Can anybody explain why this:

sudo env "PATH=$PATH" make install

is not the same as this:

sudo make install


I had a situation recently where make install failed unless run as shown above. The error had something to do with libtool, but that's sort of besides the point - why does sudo env "PATH=$PATH" do anything whatsoever? Shouldn't PATH already be in the environment from my shell session?

1 Answer 1


It's normal for sudo to ignore the PATH it got in the environment.

When you run sudo some_command, sudo uses its own set of directories instead of PATH. This set may or may not be defined somewhere in sudo config (/etc/sudoers, /etc/sudoers.d/*). If it's not explicitly defined, /etc/sudoers says the default value is


(This is somewhat simplified, other options may alter this mechanics; see man 5 sudoers for details).

Not only sudo uses its own PATH to locate executables; also commands run by sudo inherit this other PATH, not your original PATH from the shell.

env foo=bar baz is a way to set the variable foo to the value of bar for the command baz. When you do

sudo env "PATH=$PATH" make install

the shell expands $PATH. sudo resets the variable for env, but env gets your old expanded value inside the PATH=… command line argument. This way you inject your PATH into the environment of make, circumventing the fact sudo changes PATH (still the other value of PATH matters elsewhere: sudo uses it to search for env executable in the first place).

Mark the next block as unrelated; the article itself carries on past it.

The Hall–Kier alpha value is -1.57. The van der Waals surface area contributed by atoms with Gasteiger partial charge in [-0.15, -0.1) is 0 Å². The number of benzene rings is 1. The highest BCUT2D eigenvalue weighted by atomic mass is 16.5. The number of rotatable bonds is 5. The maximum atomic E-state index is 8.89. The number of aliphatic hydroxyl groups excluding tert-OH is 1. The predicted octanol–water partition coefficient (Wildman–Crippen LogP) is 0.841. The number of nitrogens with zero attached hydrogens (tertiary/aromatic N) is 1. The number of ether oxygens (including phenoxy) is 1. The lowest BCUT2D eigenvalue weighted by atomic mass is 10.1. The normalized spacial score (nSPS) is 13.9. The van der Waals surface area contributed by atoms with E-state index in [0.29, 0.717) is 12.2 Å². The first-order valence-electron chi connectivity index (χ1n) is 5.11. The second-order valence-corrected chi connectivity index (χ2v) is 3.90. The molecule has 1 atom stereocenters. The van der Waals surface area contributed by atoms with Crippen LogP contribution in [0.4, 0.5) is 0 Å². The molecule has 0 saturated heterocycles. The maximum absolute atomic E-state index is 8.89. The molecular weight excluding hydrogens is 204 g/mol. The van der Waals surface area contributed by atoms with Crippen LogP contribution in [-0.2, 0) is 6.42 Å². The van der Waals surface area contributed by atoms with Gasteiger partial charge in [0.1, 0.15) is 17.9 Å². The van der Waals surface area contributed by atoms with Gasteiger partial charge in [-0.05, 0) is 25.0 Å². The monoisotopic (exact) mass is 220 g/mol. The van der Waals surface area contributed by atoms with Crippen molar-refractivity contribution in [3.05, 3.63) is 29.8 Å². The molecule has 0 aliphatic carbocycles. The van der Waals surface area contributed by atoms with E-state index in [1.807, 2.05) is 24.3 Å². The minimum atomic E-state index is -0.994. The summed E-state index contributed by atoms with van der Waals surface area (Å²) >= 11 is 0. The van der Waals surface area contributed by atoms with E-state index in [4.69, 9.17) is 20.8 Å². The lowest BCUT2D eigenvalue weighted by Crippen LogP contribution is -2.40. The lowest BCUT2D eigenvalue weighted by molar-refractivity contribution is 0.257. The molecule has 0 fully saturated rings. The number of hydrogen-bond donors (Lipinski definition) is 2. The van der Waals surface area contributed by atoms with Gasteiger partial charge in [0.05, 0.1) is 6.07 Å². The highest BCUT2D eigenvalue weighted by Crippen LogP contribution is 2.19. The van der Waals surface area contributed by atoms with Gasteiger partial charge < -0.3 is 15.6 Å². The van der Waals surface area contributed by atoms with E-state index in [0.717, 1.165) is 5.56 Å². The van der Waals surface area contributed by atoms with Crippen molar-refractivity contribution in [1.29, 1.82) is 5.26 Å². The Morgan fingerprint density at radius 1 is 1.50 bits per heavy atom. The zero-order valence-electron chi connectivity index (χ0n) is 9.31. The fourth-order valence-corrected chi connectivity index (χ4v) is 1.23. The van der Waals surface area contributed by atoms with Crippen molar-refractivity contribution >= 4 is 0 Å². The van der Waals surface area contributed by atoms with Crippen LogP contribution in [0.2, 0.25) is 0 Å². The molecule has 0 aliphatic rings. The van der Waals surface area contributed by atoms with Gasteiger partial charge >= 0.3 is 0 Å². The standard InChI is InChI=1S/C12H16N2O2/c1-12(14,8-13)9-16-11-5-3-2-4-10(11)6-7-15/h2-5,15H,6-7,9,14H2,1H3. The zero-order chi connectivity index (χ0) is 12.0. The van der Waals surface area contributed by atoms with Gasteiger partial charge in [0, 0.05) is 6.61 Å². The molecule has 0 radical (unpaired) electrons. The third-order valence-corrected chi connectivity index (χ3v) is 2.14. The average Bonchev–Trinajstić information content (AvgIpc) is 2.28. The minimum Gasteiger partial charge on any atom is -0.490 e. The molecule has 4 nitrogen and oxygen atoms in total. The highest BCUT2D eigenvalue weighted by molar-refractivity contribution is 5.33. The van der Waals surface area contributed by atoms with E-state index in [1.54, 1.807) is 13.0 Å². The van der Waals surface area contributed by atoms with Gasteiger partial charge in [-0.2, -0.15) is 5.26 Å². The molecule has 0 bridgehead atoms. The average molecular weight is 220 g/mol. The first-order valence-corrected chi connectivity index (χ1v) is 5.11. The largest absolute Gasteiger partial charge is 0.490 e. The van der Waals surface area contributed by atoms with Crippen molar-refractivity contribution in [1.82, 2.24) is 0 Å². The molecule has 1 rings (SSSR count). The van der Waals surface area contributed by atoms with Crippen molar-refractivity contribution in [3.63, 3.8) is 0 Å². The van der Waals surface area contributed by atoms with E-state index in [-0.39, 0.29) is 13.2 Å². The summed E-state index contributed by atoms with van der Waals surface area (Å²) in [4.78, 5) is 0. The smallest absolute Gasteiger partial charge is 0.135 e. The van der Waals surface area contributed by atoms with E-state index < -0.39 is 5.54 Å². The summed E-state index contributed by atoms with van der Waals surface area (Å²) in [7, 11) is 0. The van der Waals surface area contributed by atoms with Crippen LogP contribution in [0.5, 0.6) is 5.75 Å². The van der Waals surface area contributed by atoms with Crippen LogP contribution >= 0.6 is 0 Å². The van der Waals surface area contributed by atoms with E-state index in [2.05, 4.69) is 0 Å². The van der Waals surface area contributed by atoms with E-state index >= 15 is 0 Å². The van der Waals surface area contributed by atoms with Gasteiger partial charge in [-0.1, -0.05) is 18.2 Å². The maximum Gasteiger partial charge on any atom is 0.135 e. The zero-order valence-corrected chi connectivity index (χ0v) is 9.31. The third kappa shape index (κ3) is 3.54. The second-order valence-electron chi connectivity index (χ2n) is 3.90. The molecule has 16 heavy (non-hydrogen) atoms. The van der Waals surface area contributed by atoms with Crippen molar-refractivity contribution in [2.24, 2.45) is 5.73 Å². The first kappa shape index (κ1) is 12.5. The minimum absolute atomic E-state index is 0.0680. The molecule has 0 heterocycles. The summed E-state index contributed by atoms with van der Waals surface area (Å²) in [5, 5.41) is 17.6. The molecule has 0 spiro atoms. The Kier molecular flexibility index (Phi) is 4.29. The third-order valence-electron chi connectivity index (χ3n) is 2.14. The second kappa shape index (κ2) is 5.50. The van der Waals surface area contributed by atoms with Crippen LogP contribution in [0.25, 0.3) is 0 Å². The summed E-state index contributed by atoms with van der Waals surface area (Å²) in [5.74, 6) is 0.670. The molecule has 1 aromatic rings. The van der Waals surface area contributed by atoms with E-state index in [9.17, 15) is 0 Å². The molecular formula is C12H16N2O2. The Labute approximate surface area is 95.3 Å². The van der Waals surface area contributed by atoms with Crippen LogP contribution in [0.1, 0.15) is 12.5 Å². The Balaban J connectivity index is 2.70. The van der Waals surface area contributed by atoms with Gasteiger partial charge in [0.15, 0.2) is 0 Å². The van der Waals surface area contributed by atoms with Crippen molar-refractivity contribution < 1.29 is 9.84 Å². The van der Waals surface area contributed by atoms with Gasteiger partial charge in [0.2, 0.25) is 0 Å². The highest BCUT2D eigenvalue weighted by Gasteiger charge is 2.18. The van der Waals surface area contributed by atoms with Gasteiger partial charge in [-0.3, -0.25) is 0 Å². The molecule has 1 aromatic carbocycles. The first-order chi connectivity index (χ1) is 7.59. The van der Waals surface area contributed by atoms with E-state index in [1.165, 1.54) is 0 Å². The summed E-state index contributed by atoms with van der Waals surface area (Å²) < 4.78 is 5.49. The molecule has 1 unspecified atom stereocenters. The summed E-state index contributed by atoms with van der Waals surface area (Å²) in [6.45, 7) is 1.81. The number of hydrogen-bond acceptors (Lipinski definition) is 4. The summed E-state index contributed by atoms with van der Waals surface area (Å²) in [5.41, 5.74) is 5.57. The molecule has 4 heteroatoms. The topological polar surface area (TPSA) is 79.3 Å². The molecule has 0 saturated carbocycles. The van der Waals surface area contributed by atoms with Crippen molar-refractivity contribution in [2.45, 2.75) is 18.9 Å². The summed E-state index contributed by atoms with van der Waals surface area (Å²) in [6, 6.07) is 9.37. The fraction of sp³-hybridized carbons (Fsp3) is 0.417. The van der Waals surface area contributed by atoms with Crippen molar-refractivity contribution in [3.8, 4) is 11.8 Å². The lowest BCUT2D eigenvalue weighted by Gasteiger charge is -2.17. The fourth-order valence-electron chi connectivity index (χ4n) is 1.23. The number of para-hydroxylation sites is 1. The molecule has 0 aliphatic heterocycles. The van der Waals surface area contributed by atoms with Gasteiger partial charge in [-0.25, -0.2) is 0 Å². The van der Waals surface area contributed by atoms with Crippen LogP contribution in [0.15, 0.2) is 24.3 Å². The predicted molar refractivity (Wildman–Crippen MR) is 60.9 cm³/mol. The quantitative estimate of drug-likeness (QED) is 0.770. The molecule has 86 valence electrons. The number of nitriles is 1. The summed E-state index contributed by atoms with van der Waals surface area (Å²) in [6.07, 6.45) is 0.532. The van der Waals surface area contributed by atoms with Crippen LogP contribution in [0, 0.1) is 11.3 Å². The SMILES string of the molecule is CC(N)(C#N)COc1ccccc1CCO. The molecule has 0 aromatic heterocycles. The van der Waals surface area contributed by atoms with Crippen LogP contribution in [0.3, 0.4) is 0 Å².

You may be able to achieve a similar result with

sudo "PATH=$PATH" make install

but variables passed this way are subjects to restrictions imposed by the security policy plugin for sudo. What you did with env is not restricted.

Compare outputs from these (note sole env prints its environment):

export foo=bar
                         env | grep '^foo='
             env foo=qux env | grep '^foo='
sudo                     env | grep '^foo='
sudo foo=baz             env | grep '^foo='
sudo         env foo=qux env | grep '^foo='
sudo foo=baz env foo=qux env | grep '^foo='

Another set to compare:

                      env | grep '^PATH='
sudo                  env | grep '^PATH='
sudo     "PATH=$PATH" env | grep '^PATH='
sudo env "PATH=$PATH" env | grep '^PATH='

In general, depending on your PATH and settings of sudo the results may or may not be identical. In your case I expect them to differ (because the two commands in question worked differently).

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